I was immersed in this highly interactive, comical experience before even entering the performance space. Upon arrival at the Newman Studio, audience members were stopped by a bouncer who demanded they reveal personal information about Weaver before answering. After a sufficiently comical interaction, the bouncer ultimately allowed the audience members to enter the performance area. I looked behind me as I entered the darkened space and saw the same routine being repeated with the group entering behind me, giving me the sense that we were all in for the same experience. The highly interactive nature of the bouncer’s greeting continued throughout the performance itself, which begs the question of when the performance began in the first place – a truly engaging and exciting way to spend my Friday night that kept me locked into the performance from the moment I entered the building. Throughout the show itself, audience members were consulted, questioned, spoken to, and even pulled up onstage.

The fictional conflict of the show, the abandonment of Jacob, created a clear arc for the fictionalized Weaver, who subsequently attempted to run the show himself and take on the role of Jacob when needed. It provided the perfect level of storytelling that sparked a sense of empathy in the audience towards Weaver while still allowing us to enjoy the spectacle and physical comedy of the performance itself.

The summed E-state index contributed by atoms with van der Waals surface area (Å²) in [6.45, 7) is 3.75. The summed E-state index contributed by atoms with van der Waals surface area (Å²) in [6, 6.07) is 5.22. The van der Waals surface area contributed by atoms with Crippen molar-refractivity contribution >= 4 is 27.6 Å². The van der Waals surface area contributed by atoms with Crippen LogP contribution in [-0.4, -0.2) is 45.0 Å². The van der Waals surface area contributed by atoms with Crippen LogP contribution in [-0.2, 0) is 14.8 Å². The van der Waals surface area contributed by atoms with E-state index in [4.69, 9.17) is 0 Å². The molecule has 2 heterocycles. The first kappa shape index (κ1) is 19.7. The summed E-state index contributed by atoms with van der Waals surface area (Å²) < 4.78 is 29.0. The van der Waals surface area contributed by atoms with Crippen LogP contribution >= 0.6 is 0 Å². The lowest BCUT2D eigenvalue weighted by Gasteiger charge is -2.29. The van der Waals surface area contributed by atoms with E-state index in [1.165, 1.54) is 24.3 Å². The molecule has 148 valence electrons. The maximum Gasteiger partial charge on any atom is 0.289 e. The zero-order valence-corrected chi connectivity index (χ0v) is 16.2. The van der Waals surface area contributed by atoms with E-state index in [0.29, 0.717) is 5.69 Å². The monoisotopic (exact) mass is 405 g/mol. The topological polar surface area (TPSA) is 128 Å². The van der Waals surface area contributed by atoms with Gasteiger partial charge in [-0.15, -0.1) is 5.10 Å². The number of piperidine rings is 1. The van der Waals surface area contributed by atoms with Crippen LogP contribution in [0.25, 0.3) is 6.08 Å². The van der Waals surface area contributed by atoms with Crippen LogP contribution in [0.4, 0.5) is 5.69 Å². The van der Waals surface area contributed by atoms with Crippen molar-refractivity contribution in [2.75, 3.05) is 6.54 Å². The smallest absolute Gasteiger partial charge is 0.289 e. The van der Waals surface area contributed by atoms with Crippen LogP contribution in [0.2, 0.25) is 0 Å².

It’s performances like these that remind me of the power that live theatre can have. At Jack and Jacob, I truly felt in community with the audience and actors alike. This production was conceived as a part of an independent study housed in the Department of Theatre & Drama, which only excites me for future projects that have the potential to be created and produced as an academic escapade. In the future, I would love to see more performances that could strike audiences as a more untraditional theatre-going experience, such as Jack and Jacob. Weaver’s passion for clowning, magic, and comedy shone through during this production, and I sincerely hope that other arts students will feel inspired to bring their creative minds to life onstage in a similar way.